Assessment of the occlusion technique as a means for evaluating the distraction potential of driver support systems
journal contributionposted on 03.10.2007, 15:54 by Michael A. Pettitt, Gary E. Burnett, Steven H. Bayer, Alan Stevens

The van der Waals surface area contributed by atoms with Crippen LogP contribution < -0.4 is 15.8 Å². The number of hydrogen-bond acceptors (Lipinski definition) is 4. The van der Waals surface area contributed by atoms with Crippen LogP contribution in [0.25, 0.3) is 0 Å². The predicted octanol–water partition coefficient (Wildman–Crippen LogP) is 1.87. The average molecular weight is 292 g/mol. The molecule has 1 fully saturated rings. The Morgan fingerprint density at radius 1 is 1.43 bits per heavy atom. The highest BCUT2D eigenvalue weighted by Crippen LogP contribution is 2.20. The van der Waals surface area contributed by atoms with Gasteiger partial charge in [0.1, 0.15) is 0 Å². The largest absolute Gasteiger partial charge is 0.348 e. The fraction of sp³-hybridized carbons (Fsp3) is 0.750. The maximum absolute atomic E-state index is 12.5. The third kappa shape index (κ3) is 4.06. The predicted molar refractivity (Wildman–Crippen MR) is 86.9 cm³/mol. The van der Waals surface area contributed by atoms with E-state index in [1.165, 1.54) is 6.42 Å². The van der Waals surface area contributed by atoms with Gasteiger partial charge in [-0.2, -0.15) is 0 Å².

Driver distraction is a safety-critical issue that has been bought to greater public attention with the recent developments of more advanced driver support systems (DSS), such as navigation and collision warning. Tasks performed with such systems have the potential to distract drivers significantly from the primary task of controlling their vehicle, and this may result in an accident. Designers of DSS need to be able to assess this distraction potential in the early stages of design. In this respect, the occlusion technique and its associated measures are claimed to be reliable indicators of potential visual distraction. In particular, it has been argued that the technique provides more information concerning the likely visual demand of a system than other economical methods based on static task time, such as the 15-second rule. To investigate these assertions, a study compared results from an occlusion assessment and a road-based assessment. Sixteen experienced drivers carried out a range of tasks using two alternative user-interfaces under three conditions: statically, with full vision, statically, with restricted vision (occlusion), and whilst driving on a dual carriageway road within the UK. It was found that occlusion measures provided more information regarding the prospective visual demand of a DSS than did static task times. In particular, the resumability ratio assessed how far a task can be progressed whilst in periods with vision and without vision. It is concluded that the technique offers advantages over other methods, but requires a robust prototype for use as part of a driver-centred design process.